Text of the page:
Consider two curves with equations $y = (4x+1)^{0.5}$ and $y = 0.5x^2 +1$. The two curves intersect at point $Q(2,3)$ and point $P(0,1)$. The tangents to each curve at the point $Q$ form an angle $A$. Find the value of $A$.

I saw a formula on the web which says $\tan A = \frac{|m_1-m_2|}{|1 + m_1m_2|}$. When using this equation to solve for $A$ I get the correct answer. However, I don’t want to use this formula blindly and cannot see a well written proof on the web. I am looking for a derivation of that equation or a different approach to solve that particular problem will do good.

  • $\begingroup$ I think $m_1$ and $m_2$ are the slopes of each of the curves at the intersection point, right? $\endgroup$ – Matti P. Apr 19 at 11:20
  • $\begingroup$ m1 and m2 are the slopes of the tangent at point Q $\endgroup$ – Anay Chadha Apr 19 at 11:21
  • $\begingroup$ Hint: It comes from the compound angle formula $\tan(A-B)=\frac{\tan A-\tan B}{1+\tan A\tan B}$. $\endgroup$ – Tony Ip Apr 19 at 11:51

The derivation of that equation is based on the relation $\tan \theta = m$ where $m$ is the slope (gradient) of a line and $\theta$ is the angle the line makes with the horizontal axis. That relation follows immediately from the definition of the slope as "rise" over "run" and comparing that to "opposite" over "adjacent" of an appropriate right triangle.

On that basis we can state that $\theta = \arctan m$.

The angle between two lines is the absolute value of the difference between the angles each line makes to a common reference line (for convenience, take the horizontal axis). So the required angle $A$ is $|\arctan m_1 - \arctan m_2|$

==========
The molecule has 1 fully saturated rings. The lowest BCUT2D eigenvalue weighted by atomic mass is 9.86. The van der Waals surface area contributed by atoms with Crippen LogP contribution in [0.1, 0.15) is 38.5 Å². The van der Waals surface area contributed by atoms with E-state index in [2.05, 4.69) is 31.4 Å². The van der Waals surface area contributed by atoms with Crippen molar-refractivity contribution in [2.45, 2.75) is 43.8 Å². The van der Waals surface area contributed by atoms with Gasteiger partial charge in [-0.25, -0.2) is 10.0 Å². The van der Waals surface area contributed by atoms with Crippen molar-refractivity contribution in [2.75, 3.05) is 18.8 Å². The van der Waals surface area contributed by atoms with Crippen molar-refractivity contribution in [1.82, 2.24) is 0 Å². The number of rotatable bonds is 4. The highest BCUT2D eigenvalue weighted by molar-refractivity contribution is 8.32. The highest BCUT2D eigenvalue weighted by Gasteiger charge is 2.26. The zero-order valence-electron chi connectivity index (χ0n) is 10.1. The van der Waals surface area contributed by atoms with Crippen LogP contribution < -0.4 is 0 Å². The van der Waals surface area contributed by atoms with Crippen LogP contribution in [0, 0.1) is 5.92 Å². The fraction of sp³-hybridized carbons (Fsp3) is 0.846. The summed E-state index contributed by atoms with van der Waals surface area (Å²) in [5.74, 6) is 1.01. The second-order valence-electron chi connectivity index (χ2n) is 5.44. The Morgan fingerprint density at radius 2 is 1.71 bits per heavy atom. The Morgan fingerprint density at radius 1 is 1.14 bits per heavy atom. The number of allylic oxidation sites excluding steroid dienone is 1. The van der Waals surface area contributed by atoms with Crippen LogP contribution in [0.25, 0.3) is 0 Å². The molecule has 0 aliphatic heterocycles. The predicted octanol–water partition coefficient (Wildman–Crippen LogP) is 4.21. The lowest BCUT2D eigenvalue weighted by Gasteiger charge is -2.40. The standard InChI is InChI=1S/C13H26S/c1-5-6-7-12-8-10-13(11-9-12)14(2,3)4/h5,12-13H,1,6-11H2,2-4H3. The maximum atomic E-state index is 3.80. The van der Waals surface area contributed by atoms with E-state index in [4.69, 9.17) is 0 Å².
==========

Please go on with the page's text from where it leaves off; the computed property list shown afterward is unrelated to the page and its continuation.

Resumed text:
So $\tan A = \tan |\arctan m_1 - \arctan m_2|$

Now apply the tangent of sum/difference identity (i.e. $\tan (A \pm B) = \frac{\tan A \pm \tan B} {1 \mp \tan A \tan B} $) to simplify that. You may find it convenient to split up the cases $\arctan m_1 \geq \arctan m_2$ and $\arctan m_1 < \arctan m_2$ but you can express the final result simply with the absolute value notation.


See $m_1$ and $m_2$ are nothing but slopes of the two lines and the angle between them, and you may know that the slope of a line is simply defined by $\frac{Δy}{Δx}$. Now if the line makes an angle $\theta$ with the x-axis then, $$m=\frac{Δy}{Δx}=tan{\theta}$$. You can see the image here for reference for the above relation

Now since the angle formed between the two line is nothing but the difference between the angles they make with the x-axis ie if $L_1$ and $L_2$ be two lines making angles $\theta_1$ and $\theta_2$ with the x axis respectively then the angle between those two lines would be nothing but ${\theta_1}-{\theta_2}$. Now for the formula,$${\theta_1}-{\theta_2}=\arctan{m_1}-\arctan{m_2}$$

$$\implies {\theta_1}-{\theta_2}=\arctan\left({\frac{{m_1}-{m_2}}{1+{m_1}{m_2}}}\right)$$

If we assume that difference is $\theta$, $$\theta=\arctan\left({\frac{{m_1}-{m_2}}{1+{m_1}{m_2}}}\right)$$ $$\implies \tan{\theta}=\frac{{m_1}-{m_2}}{1+{m_1}{m_2}}$$

That modulus is there because we may not know which of the slopes is greater so while taking the difference of angles we just take the absolute value because of the argument of the $\arctan{\theta}$.


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